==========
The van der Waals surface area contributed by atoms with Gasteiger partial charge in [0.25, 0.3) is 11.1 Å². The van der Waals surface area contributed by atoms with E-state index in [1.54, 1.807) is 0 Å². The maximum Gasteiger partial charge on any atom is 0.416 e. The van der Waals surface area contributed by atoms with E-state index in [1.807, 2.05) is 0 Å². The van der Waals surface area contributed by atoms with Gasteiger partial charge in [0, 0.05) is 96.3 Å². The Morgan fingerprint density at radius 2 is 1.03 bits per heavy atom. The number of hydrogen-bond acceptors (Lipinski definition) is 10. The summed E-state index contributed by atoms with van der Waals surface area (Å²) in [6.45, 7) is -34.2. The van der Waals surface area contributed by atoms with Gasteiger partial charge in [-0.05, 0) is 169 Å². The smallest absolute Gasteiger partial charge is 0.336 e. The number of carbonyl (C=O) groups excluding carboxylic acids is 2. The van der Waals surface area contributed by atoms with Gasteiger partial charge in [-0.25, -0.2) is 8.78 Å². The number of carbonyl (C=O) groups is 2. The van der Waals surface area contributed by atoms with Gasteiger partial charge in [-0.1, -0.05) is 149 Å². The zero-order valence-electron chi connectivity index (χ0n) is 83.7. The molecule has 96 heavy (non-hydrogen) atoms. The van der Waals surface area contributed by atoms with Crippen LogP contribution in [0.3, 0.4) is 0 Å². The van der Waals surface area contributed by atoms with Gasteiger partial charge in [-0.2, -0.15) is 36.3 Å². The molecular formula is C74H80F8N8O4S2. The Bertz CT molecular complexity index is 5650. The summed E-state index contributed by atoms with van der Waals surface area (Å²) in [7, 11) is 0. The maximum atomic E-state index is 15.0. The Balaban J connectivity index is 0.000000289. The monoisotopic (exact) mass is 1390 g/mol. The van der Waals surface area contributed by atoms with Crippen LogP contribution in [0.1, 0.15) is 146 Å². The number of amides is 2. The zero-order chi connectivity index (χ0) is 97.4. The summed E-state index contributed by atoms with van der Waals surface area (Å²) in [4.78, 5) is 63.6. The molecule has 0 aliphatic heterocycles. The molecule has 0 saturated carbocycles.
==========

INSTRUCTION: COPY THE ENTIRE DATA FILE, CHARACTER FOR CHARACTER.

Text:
The van der Waals surface area contributed by atoms with Gasteiger partial charge in [0.25, 0.3) is 11.1 Å². The van der Waals surface area contributed by atoms with E-state index in [1.54, 1.807) is 0 Å². The maximum Gasteiger partial charge on any atom is 0.416 e. The van der Waals surface area contributed by atoms with E-state index in [1.807, 2.05) is 0 Å². The van der Waals surface area contributed by atoms with Gasteiger partial charge in [0, 0.05) is 96.3 Å². The Morgan fingerprint density at radius 2 is 1.03 bits per heavy atom. The number of hydrogen-bond acceptors (Lipinski definition) is 10. The summed E-state index contributed by atoms with van der Waals surface area (Å²) in [6.45, 7) is -34.2. The van der Waals surface area contributed by atoms with Gasteiger partial charge in [-0.05, 0) is 169 Å². The smallest absolute Gasteiger partial charge is 0.336 e. The number of carbonyl (C=O) groups excluding carboxylic acids is 2. The van der Waals surface area contributed by atoms with Gasteiger partial charge in [-0.25, -0.2) is 8.78 Å². The number of carbonyl (C=O) groups is 2. The van der Waals surface area contributed by atoms with Gasteiger partial charge in [-0.1, -0.05) is 149 Å². The zero-order valence-electron chi connectivity index (χ0n) is 83.7. The molecule has 96 heavy (non-hydrogen) atoms. The van der Waals surface area contributed by atoms with Crippen LogP contribution in [0.3, 0.4) is 0 Å². The van der Waals surface area contributed by atoms with Gasteiger partial charge in [-0.2, -0.15) is 36.3 Å². The molecular formula is C74H80F8N8O4S2. The Bertz CT molecular complexity index is 5650. The summed E-state index contributed by atoms with van der Waals surface area (Å²) in [7, 11) is 0. The maximum atomic E-state index is 15.0. The Balaban J connectivity index is 0.000000289. The monoisotopic (exact) mass is 1390 g/mol. The van der Waals surface area contributed by atoms with Crippen LogP contribution in [0.1, 0.15) is 146 Å². The number of amides is 2. The zero-order chi connectivity index (χ0) is 97.4. The summed E-state index contributed by atoms with van der Waals surface area (Å²) in [4.78, 5) is 63.6. The molecule has 0 aliphatic heterocycles. The molecule has 0 saturated carbocycles.